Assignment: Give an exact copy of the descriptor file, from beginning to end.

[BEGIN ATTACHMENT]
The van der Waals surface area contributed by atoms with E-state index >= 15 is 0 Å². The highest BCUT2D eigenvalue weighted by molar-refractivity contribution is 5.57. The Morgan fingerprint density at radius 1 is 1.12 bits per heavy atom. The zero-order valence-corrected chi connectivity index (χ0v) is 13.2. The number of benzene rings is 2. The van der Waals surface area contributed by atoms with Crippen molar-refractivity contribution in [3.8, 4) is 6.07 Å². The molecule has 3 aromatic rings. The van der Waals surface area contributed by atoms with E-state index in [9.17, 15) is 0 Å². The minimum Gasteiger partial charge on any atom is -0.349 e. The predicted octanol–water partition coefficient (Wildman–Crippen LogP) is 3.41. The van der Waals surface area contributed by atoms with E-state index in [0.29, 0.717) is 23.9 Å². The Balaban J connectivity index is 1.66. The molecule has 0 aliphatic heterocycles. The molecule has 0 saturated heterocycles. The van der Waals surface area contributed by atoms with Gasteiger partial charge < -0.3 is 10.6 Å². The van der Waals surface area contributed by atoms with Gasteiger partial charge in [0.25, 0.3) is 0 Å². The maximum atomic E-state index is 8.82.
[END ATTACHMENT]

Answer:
The van der Waals surface area contributed by atoms with E-state index >= 15 is 0 Å². The highest BCUT2D eigenvalue weighted by molar-refractivity contribution is 5.57. The Morgan fingerprint density at radius 1 is 1.12 bits per heavy atom. The zero-order valence-corrected chi connectivity index (χ0v) is 13.2. The number of benzene rings is 2. The van der Waals surface area contributed by atoms with Crippen molar-refractivity contribution in [3.8, 4) is 6.07 Å². The molecule has 3 aromatic rings. The van der Waals surface area contributed by atoms with E-state index in [9.17, 15) is 0 Å². The minimum Gasteiger partial charge on any atom is -0.349 e. The predicted octanol–water partition coefficient (Wildman–Crippen LogP) is 3.41. The van der Waals surface area contributed by atoms with E-state index in [0.29, 0.717) is 23.9 Å². The Balaban J connectivity index is 1.66. The molecule has 0 aliphatic heterocycles. The molecule has 0 saturated heterocycles. The van der Waals surface area contributed by atoms with Gasteiger partial charge < -0.3 is 10.6 Å². The van der Waals surface area contributed by atoms with Gasteiger partial charge in [0.25, 0.3) is 0 Å². The maximum atomic E-state index is 8.82.